Environmental litigation against Washington dairy farms has flared up while a state dairy organization has initiated its own legal battle against the federal government.
The Community Association for the Restoration of the Environment and other nonprofits recently filed a lawsuit accusing Majestic Farm, a dairy in Outlook, Wash., of violating federal law by storing manure in leaky lagoons and applying it to fields at excessive rates, contaminating groundwater.
The lawsuit is seeking a court order prohibiting the dairy from keeping manure in unlined lagoons and requiring it to monitor groundwater, develop a nutrient management plan and provide drinking water to local residents.
Capital Press was unable to reach the dairy’s owners or their attorney for comment.
The environmental group has also sent letters notifying two dairies in Sunnyside, Wash., of its intent to file similar lawsuits alleging illegal “open dumping” under the Resource Conservation and Recovery Act.
Meanwhile, CARE has persuaded a federal judge that two dairies in the Lower Yakima Valley have violated a 2015 settlement deal by failing to timely turn over nutrient data, meet composting requirements and double-line their lagoons to prevent leakage, among other provisions.
Over the next month and a half, the plaintiffs and defendants will submit legal arguments as to appropriate sanctions for a breach.
“As soon as the dairies stop polluting, my clients will stop suing them,” said Charles Tebbutt, attorney for the plaintiffs.
Washington’s Lower Yakima Valley region has among the largest concentrations of “industrial” dairies in the country and a history of groundwater pollution that adversely impacts the public, Tebbutt said.
“It violates federal law and it violates human rights to clean water,” he said.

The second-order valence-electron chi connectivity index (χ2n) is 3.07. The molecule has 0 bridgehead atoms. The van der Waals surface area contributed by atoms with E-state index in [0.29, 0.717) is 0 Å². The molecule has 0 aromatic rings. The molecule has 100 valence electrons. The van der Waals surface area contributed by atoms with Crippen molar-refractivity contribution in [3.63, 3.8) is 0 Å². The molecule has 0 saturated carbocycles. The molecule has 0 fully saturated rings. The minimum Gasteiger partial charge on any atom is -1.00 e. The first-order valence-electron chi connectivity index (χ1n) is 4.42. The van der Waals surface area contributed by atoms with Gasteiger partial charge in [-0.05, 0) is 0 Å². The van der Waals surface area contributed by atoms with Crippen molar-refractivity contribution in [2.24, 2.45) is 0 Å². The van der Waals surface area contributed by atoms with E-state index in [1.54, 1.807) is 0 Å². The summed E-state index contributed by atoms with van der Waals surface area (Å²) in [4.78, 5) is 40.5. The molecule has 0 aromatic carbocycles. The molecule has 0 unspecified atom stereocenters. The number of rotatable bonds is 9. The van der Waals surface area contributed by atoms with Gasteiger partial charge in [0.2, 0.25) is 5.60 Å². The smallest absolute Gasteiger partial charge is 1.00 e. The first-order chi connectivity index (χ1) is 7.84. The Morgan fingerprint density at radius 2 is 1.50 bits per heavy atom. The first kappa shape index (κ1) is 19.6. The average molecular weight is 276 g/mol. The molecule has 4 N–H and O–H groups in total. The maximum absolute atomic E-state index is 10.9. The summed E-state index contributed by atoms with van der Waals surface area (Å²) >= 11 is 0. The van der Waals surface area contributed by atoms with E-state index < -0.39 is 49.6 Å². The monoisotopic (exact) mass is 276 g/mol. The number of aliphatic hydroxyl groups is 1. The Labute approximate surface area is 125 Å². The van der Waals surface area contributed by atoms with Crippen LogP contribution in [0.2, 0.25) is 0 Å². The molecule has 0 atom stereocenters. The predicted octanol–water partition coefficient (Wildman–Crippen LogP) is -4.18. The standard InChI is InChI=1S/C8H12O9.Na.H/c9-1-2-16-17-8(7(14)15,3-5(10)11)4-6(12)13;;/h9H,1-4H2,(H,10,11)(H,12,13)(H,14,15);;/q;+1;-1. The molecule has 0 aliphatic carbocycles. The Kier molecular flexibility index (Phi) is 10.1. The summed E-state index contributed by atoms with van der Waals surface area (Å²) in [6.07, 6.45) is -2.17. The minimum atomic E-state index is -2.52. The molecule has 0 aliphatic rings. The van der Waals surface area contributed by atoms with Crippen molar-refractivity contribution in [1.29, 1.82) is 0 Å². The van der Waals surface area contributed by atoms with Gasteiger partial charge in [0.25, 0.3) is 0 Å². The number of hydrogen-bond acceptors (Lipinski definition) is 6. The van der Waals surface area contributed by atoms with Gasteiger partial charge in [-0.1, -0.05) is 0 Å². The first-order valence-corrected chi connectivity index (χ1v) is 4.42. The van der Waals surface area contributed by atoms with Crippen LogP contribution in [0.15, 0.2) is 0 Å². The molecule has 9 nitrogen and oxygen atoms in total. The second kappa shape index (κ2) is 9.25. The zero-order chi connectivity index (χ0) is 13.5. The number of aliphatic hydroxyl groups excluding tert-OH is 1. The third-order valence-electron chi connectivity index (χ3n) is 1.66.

Dan Wood, executive director of the Washington State Dairy Federation, said the lawsuits are part of a “pattern” of litigation aimed at winning money while trying to shut down the area’s dairy farms.
“It’s a money and a control thing,” he said.
Environmental groups made the same allegations against dairies before the Washington Pollution Control Hearings Board, which determined in 2018 that the state’s regulation of Concentrated Animal Feeding Operations, including dairies, complies with the federal Clean Water Act, he said.
Environmental lawsuits are still disconcerting to dairy farmers, who worry about their ability to stay in business, Wood said.
“It’s created a lot of uncertainty,” he said. “People are following their CAFO permits and getting sued anyway.”
The Washington State Dairy Federation has meanwhile embarked on its own legal challenge against a 2013 consent order with the U.S. Environmental Protection Agency, which imposed conditions on dairy farms that have cost them millions of dollars, Wood said.
The organization’s petition for review before the 9th U.S. Circuit Court of Appeals also challenges the validity of the EPA’s study of nitrates in groundwater wells in the Lower Yakima Valley, which blamed dairies for the pollution, he said.
The agency didn’t follow the peer review requirements, changed documentation and otherwise disregarded proper scientific protocols, which didn’t become clear to the dairy industry until later, Wood said.
“They committed fraud,” he alleged. “They designed their study with a particular conclusion in mind.”
Tebbutt, the attorney for the environmental plaintiffs, called the group’s 9th Circuit challenge “specious.”
“The dairy industry has said it’s always in compliance with everything,” Tebbutt said. “The facts say otherwise.”
Tebbutt also said Washington’s CAFO regulations are “useless” because they don’t “protect human health or the environment,” which has made litigation necessary.
“My clients use the last resort — citizen suits — to protect themselves from the rampant pollution,” he said.